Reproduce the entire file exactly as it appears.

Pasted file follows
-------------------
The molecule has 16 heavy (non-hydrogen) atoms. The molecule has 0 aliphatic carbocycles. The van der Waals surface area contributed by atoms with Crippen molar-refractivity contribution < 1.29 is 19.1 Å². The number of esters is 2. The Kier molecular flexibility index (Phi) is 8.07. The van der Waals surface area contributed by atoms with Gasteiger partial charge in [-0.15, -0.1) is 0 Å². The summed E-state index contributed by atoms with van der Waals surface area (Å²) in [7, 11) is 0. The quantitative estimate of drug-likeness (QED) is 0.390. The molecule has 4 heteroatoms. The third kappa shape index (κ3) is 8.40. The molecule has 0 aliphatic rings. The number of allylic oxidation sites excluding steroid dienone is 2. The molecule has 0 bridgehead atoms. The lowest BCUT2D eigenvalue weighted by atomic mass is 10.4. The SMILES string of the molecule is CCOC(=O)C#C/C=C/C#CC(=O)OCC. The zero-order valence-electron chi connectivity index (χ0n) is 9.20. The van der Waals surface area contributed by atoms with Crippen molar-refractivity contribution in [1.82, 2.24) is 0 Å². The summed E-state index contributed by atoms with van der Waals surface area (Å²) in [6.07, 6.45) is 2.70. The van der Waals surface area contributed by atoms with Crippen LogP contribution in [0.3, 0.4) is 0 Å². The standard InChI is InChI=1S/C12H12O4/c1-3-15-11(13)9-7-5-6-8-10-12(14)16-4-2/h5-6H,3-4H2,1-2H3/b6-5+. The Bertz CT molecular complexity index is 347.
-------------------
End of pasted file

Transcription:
The molecule has 16 heavy (non-hydrogen) atoms. The molecule has 0 aliphatic carbocycles. The van der Waals surface area contributed by atoms with Crippen molar-refractivity contribution < 1.29 is 19.1 Å². The number of esters is 2. The Kier molecular flexibility index (Phi) is 8.07. The van der Waals surface area contributed by atoms with Gasteiger partial charge in [-0.15, -0.1) is 0 Å². The summed E-state index contributed by atoms with van der Waals surface area (Å²) in [7, 11) is 0. The quantitative estimate of drug-likeness (QED) is 0.390. The molecule has 4 heteroatoms. The third kappa shape index (κ3) is 8.40. The molecule has 0 aliphatic rings. The number of allylic oxidation sites excluding steroid dienone is 2. The molecule has 0 bridgehead atoms. The lowest BCUT2D eigenvalue weighted by atomic mass is 10.4. The SMILES string of the molecule is CCOC(=O)C#C/C=C/C#CC(=O)OCC. The zero-order valence-electron chi connectivity index (χ0n) is 9.20. The van der Waals surface area contributed by atoms with Crippen molar-refractivity contribution in [1.82, 2.24) is 0 Å². The summed E-state index contributed by atoms with van der Waals surface area (Å²) in [6.07, 6.45) is 2.70. The van der Waals surface area contributed by atoms with Crippen LogP contribution in [0.3, 0.4) is 0 Å². The standard InChI is InChI=1S/C12H12O4/c1-3-15-11(13)9-7-5-6-8-10-12(14)16-4-2/h5-6H,3-4H2,1-2H3/b6-5+. The Bertz CT molecular complexity index is 347.